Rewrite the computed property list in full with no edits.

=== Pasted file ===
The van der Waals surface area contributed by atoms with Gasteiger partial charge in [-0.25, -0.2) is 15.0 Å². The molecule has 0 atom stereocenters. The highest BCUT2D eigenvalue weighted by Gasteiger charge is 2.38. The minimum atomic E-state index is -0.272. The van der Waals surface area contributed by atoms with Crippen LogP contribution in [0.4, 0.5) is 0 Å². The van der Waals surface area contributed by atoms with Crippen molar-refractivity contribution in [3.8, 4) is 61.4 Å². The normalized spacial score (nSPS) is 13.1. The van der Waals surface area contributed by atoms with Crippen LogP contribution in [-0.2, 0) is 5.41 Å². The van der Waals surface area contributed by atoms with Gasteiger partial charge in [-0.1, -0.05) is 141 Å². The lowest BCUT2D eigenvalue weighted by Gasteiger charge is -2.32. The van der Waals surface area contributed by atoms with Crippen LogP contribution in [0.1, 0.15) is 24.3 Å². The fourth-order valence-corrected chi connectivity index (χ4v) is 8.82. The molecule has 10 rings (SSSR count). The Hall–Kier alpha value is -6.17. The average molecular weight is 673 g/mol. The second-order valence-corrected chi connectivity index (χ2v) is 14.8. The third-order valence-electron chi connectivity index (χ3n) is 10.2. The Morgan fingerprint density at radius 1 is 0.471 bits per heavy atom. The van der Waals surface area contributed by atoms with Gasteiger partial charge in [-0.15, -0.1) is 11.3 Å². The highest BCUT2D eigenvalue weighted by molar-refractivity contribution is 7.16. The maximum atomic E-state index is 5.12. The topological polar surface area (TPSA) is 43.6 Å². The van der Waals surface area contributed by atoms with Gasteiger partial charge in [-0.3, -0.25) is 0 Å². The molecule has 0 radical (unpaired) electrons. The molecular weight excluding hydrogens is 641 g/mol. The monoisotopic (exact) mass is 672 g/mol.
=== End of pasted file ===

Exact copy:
The van der Waals surface area contributed by atoms with Gasteiger partial charge in [-0.25, -0.2) is 15.0 Å². The molecule has 0 atom stereocenters. The highest BCUT2D eigenvalue weighted by Gasteiger charge is 2.38. The minimum atomic E-state index is -0.272. The van der Waals surface area contributed by atoms with Crippen LogP contribution in [0.4, 0.5) is 0 Å². The van der Waals surface area contributed by atoms with Crippen molar-refractivity contribution in [3.8, 4) is 61.4 Å². The normalized spacial score (nSPS) is 13.1. The van der Waals surface area contributed by atoms with Crippen LogP contribution in [-0.2, 0) is 5.41 Å². The van der Waals surface area contributed by atoms with Gasteiger partial charge in [-0.1, -0.05) is 141 Å². The lowest BCUT2D eigenvalue weighted by Gasteiger charge is -2.32. The van der Waals surface area contributed by atoms with Crippen LogP contribution in [0.1, 0.15) is 24.3 Å². The fourth-order valence-corrected chi connectivity index (χ4v) is 8.82. The molecule has 10 rings (SSSR count). The Hall–Kier alpha value is -6.17. The average molecular weight is 673 g/mol. The second-order valence-corrected chi connectivity index (χ2v) is 14.8. The third-order valence-electron chi connectivity index (χ3n) is 10.2. The Morgan fingerprint density at radius 1 is 0.471 bits per heavy atom. The van der Waals surface area contributed by atoms with Gasteiger partial charge in [-0.15, -0.1) is 11.3 Å². The highest BCUT2D eigenvalue weighted by molar-refractivity contribution is 7.16. The maximum atomic E-state index is 5.12. The topological polar surface area (TPSA) is 43.6 Å². The van der Waals surface area contributed by atoms with Gasteiger partial charge in [-0.3, -0.25) is 0 Å². The molecule has 0 radical (unpaired) electrons. The molecular weight excluding hydrogens is 641 g/mol. The monoisotopic (exact) mass is 672 g/mol.